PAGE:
“Benevolent” by Devon Trevarrow Flaherty is a story with many characters, one of them being Gaby LeFevre, who grew up in the 80s and 90s. I can totally relate to and vibe with Gaby since I grew up in the same timeframe. Gaby is a humanitarian looking to save the world – one person at a time! Her heart is golden and she is very smart, often making her friends look at her like she is crazy because she spends so much of her time at the soup kitchen. Insert Mikhail, the boy who buries road kill and refuses to eat meat. Mikhail meets Gaby at one of her gigs where she encourages him to help her handing out pamphlets. The young guy is infatuated with Gaby but much too shy to ever admit it out loud. They become best friends over the years, but all the while Mikhail holds back his true feelings for Gaby. She just wouldn’t understand – or maybe she would reject him.
John and Mercedes, another set of characters in the story, are beloved story tellers, and some of the stories they tell are quite hard to believe. They are an older couple determined to keep the stories alive and pass them down to as many people as possible. Each character has their own piece of the story and as the novel progresses we begin to wonder if the fairy tales told about the Queen are more than just figments of their imagination.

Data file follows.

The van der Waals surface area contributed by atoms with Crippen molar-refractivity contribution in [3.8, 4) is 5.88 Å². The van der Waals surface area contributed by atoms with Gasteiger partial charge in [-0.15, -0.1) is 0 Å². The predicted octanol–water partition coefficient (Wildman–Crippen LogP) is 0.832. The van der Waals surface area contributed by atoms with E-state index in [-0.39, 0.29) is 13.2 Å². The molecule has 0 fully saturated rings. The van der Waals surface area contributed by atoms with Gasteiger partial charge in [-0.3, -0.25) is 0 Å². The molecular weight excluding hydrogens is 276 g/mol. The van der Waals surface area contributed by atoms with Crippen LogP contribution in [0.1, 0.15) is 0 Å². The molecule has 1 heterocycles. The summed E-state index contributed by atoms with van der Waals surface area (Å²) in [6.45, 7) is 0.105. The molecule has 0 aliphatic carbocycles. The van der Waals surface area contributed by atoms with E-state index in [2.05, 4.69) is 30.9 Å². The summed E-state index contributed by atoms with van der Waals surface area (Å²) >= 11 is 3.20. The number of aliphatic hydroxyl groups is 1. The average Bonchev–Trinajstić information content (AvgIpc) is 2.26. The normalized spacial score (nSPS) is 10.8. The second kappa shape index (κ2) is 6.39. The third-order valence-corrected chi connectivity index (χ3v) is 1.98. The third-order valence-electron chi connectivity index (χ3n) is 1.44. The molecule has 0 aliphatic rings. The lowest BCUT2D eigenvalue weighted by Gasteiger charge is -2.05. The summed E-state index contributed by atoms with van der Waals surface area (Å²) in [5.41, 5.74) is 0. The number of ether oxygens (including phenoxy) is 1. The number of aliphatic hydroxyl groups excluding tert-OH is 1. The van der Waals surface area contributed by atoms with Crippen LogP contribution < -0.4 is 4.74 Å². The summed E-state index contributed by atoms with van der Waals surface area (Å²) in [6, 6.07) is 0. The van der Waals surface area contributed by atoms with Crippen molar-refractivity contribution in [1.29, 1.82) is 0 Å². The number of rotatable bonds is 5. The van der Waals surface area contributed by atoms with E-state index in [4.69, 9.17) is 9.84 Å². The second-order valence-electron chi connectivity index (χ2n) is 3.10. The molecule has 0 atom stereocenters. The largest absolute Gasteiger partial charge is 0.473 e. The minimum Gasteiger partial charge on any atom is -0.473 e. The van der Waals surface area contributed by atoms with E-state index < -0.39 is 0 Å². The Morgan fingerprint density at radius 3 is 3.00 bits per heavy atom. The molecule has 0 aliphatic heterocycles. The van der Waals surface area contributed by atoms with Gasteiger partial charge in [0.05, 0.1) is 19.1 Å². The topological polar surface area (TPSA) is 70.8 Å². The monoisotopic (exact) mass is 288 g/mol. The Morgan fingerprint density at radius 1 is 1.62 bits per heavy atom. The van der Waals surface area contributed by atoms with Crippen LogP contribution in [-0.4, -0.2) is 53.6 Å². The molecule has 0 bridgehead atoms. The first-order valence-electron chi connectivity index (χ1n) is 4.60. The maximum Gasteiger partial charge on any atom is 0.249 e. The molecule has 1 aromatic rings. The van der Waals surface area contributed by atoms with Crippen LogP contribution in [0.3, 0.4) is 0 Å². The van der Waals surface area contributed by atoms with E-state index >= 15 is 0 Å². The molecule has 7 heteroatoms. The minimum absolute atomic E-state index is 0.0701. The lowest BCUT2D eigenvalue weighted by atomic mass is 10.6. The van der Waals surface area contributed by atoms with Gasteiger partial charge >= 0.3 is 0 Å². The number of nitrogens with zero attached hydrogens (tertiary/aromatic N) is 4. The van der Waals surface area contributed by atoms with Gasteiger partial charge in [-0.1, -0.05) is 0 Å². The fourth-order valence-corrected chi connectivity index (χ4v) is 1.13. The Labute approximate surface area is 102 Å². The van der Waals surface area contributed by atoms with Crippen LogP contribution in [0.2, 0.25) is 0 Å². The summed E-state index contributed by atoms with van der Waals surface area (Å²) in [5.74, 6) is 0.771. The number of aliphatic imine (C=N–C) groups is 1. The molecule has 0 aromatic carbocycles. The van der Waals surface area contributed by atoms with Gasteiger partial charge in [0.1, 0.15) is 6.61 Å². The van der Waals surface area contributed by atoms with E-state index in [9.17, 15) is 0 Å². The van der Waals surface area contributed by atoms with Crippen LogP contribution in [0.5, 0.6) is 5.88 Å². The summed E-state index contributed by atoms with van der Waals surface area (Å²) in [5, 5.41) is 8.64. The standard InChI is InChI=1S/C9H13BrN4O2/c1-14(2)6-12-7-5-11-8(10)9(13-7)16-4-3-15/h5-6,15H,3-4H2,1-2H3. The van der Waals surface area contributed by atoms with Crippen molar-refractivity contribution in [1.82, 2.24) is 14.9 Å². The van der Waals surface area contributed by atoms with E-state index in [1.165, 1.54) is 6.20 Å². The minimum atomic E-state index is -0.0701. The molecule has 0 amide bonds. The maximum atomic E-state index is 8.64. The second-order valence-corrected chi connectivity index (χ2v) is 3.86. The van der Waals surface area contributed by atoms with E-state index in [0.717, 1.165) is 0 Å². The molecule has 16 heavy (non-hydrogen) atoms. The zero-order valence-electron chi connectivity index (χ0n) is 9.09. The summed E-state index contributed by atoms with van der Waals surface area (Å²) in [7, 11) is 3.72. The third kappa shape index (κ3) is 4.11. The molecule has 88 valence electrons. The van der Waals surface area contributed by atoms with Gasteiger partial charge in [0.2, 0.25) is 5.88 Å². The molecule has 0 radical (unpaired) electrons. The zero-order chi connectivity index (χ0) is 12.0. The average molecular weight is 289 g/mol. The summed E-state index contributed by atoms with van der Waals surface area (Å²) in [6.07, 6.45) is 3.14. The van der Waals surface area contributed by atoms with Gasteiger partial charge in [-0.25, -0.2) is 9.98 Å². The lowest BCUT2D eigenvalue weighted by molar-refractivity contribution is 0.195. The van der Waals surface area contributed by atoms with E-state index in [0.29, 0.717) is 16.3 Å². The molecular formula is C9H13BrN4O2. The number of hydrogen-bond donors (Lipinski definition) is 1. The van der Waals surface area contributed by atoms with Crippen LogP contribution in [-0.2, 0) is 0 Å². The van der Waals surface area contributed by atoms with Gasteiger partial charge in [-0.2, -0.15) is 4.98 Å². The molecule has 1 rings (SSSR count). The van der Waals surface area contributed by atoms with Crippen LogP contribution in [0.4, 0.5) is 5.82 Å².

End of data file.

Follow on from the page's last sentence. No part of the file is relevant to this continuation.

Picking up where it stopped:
It is very hard for me to articulate how I feel about “Benevolent” without contradicting myself or seeming harsh. There are numerous characters throughout the story and with character development taking up most of the book I found it hard to keep interested. I pushed through hoping that after about 100-150 pages I would come to a realization and that “ah ha!” moment. It never came. While the flashbacks are necessary to fully understand what is to happen, I kept having the same feeling of boredom.
I found “Benevolent” to be written with such passion I was sure I would have walked away with lingering feelings. The book is written and edited very well, however I had a hard time figuring out where the storyline was. With all of the character development, there was dialog that helped but in the end, I didn’t have much to take away when I was done reading.
The writing style of Devon is beautiful, very artistic. I really wanted “Benevolent” to catch me and take me away somewhere, but half-way through reading I found myself lost and unsure of where the storyline was going. There is a huge part of me that hopes I just missed something along the way and that someone else can find it. I realize that not every book will appeal to every person and I feel that “Benevolent” was just not my style. My intentions with this review are not to deter anyone away from reading it themselves as it really just comes down to the matter of personal taste.
The sneak peek into Flaherty’s next book really intrigued me. I am looking forward to seeing what else she has in store for us. Her vivid imagination and attention to detail really make for a wonderful novelist.